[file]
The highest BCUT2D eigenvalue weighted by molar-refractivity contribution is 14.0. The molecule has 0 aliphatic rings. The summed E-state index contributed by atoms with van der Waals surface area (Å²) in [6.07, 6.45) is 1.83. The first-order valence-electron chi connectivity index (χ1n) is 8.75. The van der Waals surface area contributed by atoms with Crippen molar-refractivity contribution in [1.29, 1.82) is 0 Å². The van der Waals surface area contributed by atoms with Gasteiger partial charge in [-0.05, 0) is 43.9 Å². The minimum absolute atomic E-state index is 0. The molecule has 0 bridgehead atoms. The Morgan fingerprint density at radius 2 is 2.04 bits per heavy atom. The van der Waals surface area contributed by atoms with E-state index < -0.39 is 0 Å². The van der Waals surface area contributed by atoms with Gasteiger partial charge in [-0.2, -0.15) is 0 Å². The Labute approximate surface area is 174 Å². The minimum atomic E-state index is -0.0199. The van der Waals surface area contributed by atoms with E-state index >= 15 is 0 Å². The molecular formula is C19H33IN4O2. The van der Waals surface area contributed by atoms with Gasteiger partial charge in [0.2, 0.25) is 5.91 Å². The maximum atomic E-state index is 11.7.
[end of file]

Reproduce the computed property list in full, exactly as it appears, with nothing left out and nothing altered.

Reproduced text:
The highest BCUT2D eigenvalue weighted by molar-refractivity contribution is 14.0. The molecule has 0 aliphatic rings. The summed E-state index contributed by atoms with van der Waals surface area (Å²) in [6.07, 6.45) is 1.83. The first-order valence-electron chi connectivity index (χ1n) is 8.75. The van der Waals surface area contributed by atoms with Crippen molar-refractivity contribution in [1.29, 1.82) is 0 Å². The van der Waals surface area contributed by atoms with Gasteiger partial charge in [-0.05, 0) is 43.9 Å². The minimum absolute atomic E-state index is 0. The molecule has 0 bridgehead atoms. The Morgan fingerprint density at radius 2 is 2.04 bits per heavy atom. The van der Waals surface area contributed by atoms with E-state index < -0.39 is 0 Å². The van der Waals surface area contributed by atoms with Gasteiger partial charge in [-0.2, -0.15) is 0 Å². The Labute approximate surface area is 174 Å². The minimum atomic E-state index is -0.0199. The van der Waals surface area contributed by atoms with E-state index >= 15 is 0 Å². The molecular formula is C19H33IN4O2. The van der Waals surface area contributed by atoms with Gasteiger partial charge in [0.2, 0.25) is 5.91 Å². The maximum atomic E-state index is 11.7.